Why Do Universities Exist?

I just wondering if you know the mission statement of your university. Did you read it before applying to?

I have to answer no to that question. I did not read the mission statement before applying to my current university or neither my previous university. As a student, I read it because it was part of an assignment or it was time for strategic planning. Unfortunately, often times, these statements go unnoticed on the universities website.

When I think about a mission statement, my first thought is a statement about the hopes for the institution. However, I am wrong!!  According to Provost Ralph W. Kuncl1,

“A mission statement is an authentic way of saying what’s important about an institution. An explanation of what you do and why you do it.”

“Take this mission statement back to the committee and tell them to rework it. I’d like to mention education”

So, I decided to compare the mission statement of the California Institute of Technology (Caltech), which is one of the top US universities, with the mission statement of Virginia Polytechnic Institute and State University (Virginia Tech).

The mission of the Caltech is to expand human knowledge and benefit society through research integrated with education. We investigate the most challenging, fundamental problems in science and technology in a singularly collegial, interdisciplinary atmosphere while educating outstanding students to become creative members of society.

Caltech University is a private doctorate-granting university located in Pasadena, California, United States. First, I had to figure it out what doctorate-granting means because I had no idea (Sorry! Everything is new for me!).

“Doctorate-granting universities are institutions that awarded at least 20 research/scholarly doctorates in 2013–144

At first sight, what really surprised me is that in such a short paragraph I could capture the what (investigate the most challenging, fundamental problems in science and technology) and the why (to expand human knowledge and benefit society) of Caltech. I have to confess that I looked at other universities statements and they were either very long or too short.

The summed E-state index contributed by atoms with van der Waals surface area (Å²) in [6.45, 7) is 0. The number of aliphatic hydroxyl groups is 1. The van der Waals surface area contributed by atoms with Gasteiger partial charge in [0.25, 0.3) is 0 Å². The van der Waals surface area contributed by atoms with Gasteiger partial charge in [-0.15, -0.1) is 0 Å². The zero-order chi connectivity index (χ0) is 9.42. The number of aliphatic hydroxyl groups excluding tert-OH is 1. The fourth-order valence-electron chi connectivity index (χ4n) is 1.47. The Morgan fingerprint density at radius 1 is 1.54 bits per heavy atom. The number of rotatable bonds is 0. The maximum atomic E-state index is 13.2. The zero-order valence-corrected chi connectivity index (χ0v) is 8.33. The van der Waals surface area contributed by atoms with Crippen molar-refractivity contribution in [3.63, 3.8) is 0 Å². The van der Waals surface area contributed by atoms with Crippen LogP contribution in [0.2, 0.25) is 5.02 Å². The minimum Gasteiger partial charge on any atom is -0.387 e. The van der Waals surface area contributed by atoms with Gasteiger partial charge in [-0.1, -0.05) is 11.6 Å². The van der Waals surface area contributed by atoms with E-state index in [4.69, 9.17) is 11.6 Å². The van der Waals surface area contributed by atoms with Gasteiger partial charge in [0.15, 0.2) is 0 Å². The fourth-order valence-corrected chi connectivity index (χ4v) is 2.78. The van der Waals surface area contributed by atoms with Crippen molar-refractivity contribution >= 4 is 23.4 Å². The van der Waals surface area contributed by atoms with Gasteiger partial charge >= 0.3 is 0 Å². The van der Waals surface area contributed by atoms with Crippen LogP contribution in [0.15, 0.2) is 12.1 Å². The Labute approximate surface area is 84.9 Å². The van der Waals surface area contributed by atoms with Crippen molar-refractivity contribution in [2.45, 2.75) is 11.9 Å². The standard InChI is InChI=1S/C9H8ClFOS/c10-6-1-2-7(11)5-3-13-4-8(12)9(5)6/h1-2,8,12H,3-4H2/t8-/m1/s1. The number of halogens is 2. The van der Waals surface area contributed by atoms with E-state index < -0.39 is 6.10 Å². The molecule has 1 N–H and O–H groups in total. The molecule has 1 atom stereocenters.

The fact that they related research with education really caught my attention (research integrated with education). I usually see these two words separately. However, I believe that there is a strong relationship between research and teaching.

Research creates knowledge and what we teach is the body of knowledge. The mere process of explaining students a concept or a phenomenon makes us realize that something is missing or not suit enough. Teaching also helps us to develop others skills that are also necessary for research such as, mentoring and learning to give feedback3. Even, if some professors are not researchers, sharing research findings adds something new to the class material. What is really important is to show students why these results are important, the impact that these may have for the specific field. Nowadays, companies care about research. So, for students become vital to be updated with the new findings.

On the other hand,

The discovery and dissemination of new knowledge are central to Virginia Tech mission. Through its focus on teaching and learning, research and discovery, and outreach and engagement, the university creates, conveys, and applies knowledge to expand personal growth and opportunity, advance social and community development, foster economic competitiveness, and improve the quality of life.